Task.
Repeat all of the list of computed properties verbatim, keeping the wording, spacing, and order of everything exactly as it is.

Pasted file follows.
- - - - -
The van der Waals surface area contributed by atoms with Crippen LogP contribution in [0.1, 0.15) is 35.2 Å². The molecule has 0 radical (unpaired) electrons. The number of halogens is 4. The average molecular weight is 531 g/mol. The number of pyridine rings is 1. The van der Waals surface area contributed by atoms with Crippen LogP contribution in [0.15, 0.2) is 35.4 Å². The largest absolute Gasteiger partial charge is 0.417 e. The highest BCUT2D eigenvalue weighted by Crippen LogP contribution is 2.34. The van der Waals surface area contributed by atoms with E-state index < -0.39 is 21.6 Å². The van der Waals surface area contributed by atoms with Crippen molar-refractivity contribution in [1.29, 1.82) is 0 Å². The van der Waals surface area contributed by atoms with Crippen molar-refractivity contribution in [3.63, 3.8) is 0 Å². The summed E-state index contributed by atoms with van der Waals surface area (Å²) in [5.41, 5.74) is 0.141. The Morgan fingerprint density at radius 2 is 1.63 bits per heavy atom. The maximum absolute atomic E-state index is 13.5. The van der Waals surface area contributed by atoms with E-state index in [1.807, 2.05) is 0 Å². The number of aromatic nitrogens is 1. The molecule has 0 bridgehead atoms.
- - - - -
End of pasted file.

The van der Waals surface area contributed by atoms with Crippen LogP contribution in [0.1, 0.15) is 35.2 Å². The molecule has 0 radical (unpaired) electrons. The number of halogens is 4. The average molecular weight is 531 g/mol. The number of pyridine rings is 1. The van der Waals surface area contributed by atoms with Crippen LogP contribution in [0.15, 0.2) is 35.4 Å². The largest absolute Gasteiger partial charge is 0.417 e. The highest BCUT2D eigenvalue weighted by Crippen LogP contribution is 2.34. The van der Waals surface area contributed by atoms with E-state index < -0.39 is 21.6 Å². The van der Waals surface area contributed by atoms with Crippen molar-refractivity contribution in [1.29, 1.82) is 0 Å². The van der Waals surface area contributed by atoms with Crippen molar-refractivity contribution in [3.63, 3.8) is 0 Å². The summed E-state index contributed by atoms with van der Waals surface area (Å²) in [5.41, 5.74) is 0.141. The Morgan fingerprint density at radius 2 is 1.63 bits per heavy atom. The maximum absolute atomic E-state index is 13.5. The van der Waals surface area contributed by atoms with E-state index in [1.807, 2.05) is 0 Å². The number of aromatic nitrogens is 1. The molecule has 0 bridgehead atoms.